Asks for news of HWB and his book.
There has been sickness in CD's family; one of the boys [and Emma] had scarlet fever.
Has had a letter from Edwin Brown of Burton who is working on classification of Carabi.
Down. | Bromley. | Kent. S.E.
My dear M
I want to hear a little news of you & your Book, & how you & it go on.— We have had a wretched summer & have returned home about a fortnight.—
One of my poor Boys, Leonard, was fearfully ill for two months from effect
of Scarlet fever & on our journey to sea-side, M
When at leisure pray let me have a line, telling me what you have been doing.—
By the way the other day a M
Pray believe me | Yours very sincerely | C. Darwin
- f1 3764.f1The year is established by the relationship to the letter from H. W. Bates, 17 October 1862.
- f2 3764.f2Bates 1863.
- f3 3764.f3The Darwin family spent September 1862 in Bournemouth, returning to Down House on 30 September (see `Journal' (Correspondence vol. 10, Appendix II)).
- f4 3764.f4Leonard Darwin became ill with scarlet fever on 12 June 1862 (see Emma Darwin's diary (DAR 242)). Emma Darwin became ill with scarlet fever in Southampton on 13 August, while on the way to Bournemouth with CD and Leonard; they remained in Southampton until 1 September 1862 (see `Journal' (Correspondence vol. 10, Appendix II)).
- f5 3764.f5Edwin Brown's letter has not been found. A lightly annotated copy of the Proceedings of the Northern Entomological Society for 28 July 1862, printed lithographically in handwritten script, is preserved in the Darwin Pamphlet Collection--CUL; a paper by Brown `on the mutability of specific or race forms' (E. Brown 1862) is printed on pp. 7--18. Brown argued that while CD had `dwelt ingeniously and satisfactorily upon one cause for the alteration of forms of life', namely, natural selection, he had almost lost sight of other causes, including `the direct influences of climate and food, and the accumulative effects of those apparently causeless individual variations that take place at every generation'.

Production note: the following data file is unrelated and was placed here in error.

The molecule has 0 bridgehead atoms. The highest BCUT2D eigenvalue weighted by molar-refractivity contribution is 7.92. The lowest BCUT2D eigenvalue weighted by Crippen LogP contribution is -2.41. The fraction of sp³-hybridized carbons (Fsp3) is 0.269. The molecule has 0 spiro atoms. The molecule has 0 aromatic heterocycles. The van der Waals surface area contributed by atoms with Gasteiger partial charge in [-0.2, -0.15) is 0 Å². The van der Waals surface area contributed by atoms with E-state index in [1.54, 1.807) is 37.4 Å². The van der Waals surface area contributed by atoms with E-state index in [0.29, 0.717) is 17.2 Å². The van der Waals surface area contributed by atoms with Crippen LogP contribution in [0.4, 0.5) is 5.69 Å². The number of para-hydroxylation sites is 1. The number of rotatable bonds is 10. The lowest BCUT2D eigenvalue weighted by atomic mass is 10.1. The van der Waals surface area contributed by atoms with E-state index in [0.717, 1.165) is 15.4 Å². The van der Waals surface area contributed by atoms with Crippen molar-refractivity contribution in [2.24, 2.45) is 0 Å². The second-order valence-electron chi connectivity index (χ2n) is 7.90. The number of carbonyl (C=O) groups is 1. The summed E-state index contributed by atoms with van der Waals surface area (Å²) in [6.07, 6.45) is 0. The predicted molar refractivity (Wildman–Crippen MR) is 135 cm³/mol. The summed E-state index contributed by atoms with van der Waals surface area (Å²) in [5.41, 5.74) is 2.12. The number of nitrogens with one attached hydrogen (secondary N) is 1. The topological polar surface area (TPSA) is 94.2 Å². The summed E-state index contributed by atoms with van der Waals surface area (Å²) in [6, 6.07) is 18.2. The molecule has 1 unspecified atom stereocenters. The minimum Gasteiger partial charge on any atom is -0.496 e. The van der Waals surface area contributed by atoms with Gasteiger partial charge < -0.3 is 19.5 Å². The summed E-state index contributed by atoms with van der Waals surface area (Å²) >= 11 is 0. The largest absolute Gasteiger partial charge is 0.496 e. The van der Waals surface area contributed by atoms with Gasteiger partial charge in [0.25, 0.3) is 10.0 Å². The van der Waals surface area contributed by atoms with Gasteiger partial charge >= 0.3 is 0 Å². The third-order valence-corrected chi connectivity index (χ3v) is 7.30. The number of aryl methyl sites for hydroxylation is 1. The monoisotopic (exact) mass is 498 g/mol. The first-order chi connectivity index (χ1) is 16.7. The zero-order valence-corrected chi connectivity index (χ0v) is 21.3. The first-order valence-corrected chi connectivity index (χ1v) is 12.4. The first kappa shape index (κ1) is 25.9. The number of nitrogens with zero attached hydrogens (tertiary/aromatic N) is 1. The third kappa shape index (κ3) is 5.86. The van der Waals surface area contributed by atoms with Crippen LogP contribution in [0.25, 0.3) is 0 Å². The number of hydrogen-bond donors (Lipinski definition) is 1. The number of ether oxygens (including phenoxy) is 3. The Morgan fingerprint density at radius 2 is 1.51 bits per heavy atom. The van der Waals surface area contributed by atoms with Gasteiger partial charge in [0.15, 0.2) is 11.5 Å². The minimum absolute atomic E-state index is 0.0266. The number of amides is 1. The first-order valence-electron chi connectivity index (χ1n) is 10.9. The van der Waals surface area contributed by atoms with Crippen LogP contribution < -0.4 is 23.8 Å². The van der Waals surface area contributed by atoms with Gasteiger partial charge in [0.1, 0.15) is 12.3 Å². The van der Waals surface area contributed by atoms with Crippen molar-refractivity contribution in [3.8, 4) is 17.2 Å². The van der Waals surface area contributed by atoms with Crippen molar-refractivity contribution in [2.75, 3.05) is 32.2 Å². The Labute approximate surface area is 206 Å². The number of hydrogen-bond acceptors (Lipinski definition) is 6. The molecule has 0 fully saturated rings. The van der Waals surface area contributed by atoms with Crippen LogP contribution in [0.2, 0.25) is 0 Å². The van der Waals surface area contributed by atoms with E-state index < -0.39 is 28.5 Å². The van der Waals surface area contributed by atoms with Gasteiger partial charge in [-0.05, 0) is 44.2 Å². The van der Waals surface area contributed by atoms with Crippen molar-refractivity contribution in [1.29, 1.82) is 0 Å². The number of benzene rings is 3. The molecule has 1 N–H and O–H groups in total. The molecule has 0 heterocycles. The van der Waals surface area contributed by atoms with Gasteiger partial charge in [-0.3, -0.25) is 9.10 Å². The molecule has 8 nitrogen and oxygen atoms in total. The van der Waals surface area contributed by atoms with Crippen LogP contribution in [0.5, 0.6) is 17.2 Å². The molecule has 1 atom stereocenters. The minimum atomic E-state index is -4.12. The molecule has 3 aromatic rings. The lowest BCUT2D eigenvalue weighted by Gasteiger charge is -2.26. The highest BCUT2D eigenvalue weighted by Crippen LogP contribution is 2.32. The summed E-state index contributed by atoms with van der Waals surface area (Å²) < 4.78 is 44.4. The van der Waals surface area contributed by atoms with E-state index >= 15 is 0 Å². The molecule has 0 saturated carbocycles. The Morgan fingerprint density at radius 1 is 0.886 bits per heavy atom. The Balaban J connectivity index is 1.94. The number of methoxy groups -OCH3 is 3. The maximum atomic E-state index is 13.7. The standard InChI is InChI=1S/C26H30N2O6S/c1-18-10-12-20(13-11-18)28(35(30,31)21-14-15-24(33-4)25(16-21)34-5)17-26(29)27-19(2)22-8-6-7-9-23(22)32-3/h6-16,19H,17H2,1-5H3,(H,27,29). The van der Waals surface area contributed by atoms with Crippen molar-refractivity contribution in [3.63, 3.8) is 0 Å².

- f6 3764.f6CD's letter to Brown has not been found. CD had been impressed by Bates's discussion of the distribution of beetles of the genus Carabus in South America, and of its significance for CD's views respecting the migration of species during the Pleistocene glacial period (see Correspondence vol. 9, letter from H. W. Bates, 28 March 1861, and letter to H. W. Bates, 4 April , and this volume, letter from H. W. Bates, 30 April 1862). In his letter to Bates of 4 May , CD had suggested that this case, supported by another, `would be worth a paper'.